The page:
The N1 Group's consolidated financial statements as of and for the years ended December 31, 2020 and 2019 have been prepared in accordance with IFRS.
Unaudited Pro Forma Condensed Combined Financial Information
This prospectus presents the unaudited pro forma condensed combined statement of profit or loss and other comprehensive income of the Cian Group for the six months ended June 30, 2021 and the year ended December 31, 2020. The unaudited pro forma condensed combined financial information is based upon the historical consolidated financial information of the Cian Group and the N1 Group, after giving effect to the N1 Acquisition for the period indicated. The unaudited pro forma condensed combined statements of profit or loss and other comprehensive income for the six months ended June 30, 2021 and for the year ended December 31, 2020 combine the Cian Group’s historical consolidated statements of profit or loss and other comprehensive income for the six months ended June 30, 2021 and the year ended December 31, 2020 and the N1 Group’s historical consolidated statement of profit or loss and other comprehensive income for the year ended December 31, 2020 and give effect to the N1 Acquisition as if it occurred on January 1, 2020, the first day of the fiscal year ended December 31, 2020.
The historical financial information has been adjusted to give pro forma effect for transaction accounting adjustments for the N1 Acquisition. The unaudited pro forma condensed combined financial information does not reflect the costs of any integration activities, possible or pending asset dispositions, the benefits that may result from realization of future cost savings from operating efficiencies or revenue synergies that may result from the N1 Acquisition and, accordingly, do not attempt to predict or suggest future results.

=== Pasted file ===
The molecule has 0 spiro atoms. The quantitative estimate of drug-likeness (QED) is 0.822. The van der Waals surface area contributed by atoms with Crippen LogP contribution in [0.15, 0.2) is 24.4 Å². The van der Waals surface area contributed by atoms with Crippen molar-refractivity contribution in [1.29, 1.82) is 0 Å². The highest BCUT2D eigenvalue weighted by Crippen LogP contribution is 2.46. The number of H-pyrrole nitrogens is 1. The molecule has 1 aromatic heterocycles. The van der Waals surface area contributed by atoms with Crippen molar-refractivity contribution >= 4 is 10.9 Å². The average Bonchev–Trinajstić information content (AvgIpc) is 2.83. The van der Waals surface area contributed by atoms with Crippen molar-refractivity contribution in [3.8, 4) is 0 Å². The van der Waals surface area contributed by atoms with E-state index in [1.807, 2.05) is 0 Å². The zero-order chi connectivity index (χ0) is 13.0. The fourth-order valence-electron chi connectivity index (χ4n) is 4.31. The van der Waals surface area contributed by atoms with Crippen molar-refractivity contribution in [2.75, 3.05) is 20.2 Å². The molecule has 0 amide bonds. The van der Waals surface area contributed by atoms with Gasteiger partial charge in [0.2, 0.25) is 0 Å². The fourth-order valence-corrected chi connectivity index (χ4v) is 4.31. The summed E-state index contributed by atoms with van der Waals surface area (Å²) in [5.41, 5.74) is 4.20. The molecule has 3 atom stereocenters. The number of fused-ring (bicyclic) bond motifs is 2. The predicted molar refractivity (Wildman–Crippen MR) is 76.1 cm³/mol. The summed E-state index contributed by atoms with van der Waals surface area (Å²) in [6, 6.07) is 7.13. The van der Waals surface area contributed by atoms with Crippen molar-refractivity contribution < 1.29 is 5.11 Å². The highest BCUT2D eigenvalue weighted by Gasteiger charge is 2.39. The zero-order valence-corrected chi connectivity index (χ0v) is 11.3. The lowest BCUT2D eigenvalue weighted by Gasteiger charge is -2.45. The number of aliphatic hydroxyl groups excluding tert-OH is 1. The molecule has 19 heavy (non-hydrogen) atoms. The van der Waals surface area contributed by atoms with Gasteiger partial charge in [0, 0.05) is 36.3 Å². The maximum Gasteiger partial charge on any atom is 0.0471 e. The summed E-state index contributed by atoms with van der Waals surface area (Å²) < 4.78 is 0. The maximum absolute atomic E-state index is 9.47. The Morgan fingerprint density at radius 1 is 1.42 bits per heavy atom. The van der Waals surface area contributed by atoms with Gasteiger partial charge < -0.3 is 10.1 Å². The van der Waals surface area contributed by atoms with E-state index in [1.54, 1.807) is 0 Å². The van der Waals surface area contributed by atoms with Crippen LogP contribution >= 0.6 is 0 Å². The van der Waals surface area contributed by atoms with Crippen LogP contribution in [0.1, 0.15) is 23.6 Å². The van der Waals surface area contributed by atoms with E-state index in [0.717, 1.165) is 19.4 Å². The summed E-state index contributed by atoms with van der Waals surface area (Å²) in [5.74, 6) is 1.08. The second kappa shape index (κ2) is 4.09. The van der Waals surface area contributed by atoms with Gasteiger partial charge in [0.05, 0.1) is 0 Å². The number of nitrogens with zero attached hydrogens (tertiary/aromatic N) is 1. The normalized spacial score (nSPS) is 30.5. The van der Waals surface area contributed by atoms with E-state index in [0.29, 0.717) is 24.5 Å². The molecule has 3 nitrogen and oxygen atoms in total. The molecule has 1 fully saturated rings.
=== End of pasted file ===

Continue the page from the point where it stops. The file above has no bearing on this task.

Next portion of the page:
The unaudited pro forma condensed combined financial information should be read in conjunction with the financial statements included elsewhere in this prospectus.
Non-IFRS Financial Measures
Certain parts of this prospectus contain non-IFRS financial measures, including Adjusted EBITDA, Core Business Adjusted EBITDA for Moscow and the Moscow region, Core Business Adjusted EBITDA for Other regions, Adjusted EBITDA Margin, Core Business Adjusted EBITDA Margin, Core Business Adjusted EBITDA Margin for Moscow and the Moscow region and Core Business Adjusted EBITDA Margin for Other regions. The non-IFRS financial measures are presented for supplemental informational purposes only and should not be considered a substitute for financial information presented in accordance with IFRS and may be different from similarly titled non-IFRS measures used by other companies. See “Selected Consolidated Historical Financial and Other Data” for reconciliation of non-IFRS financial measures to the nearest IFRS measures.
Key Performance Indicators
Throughout this prospectus, we provide a number of key performance indicators used by our management and often used by competitors in our industry. These and other key performance indicators are discussed in more detail in the section entitled “Management’s Discussion and Analysis of Financial Condition and Results of Operations” We define certain terms used in this prospectus as follows: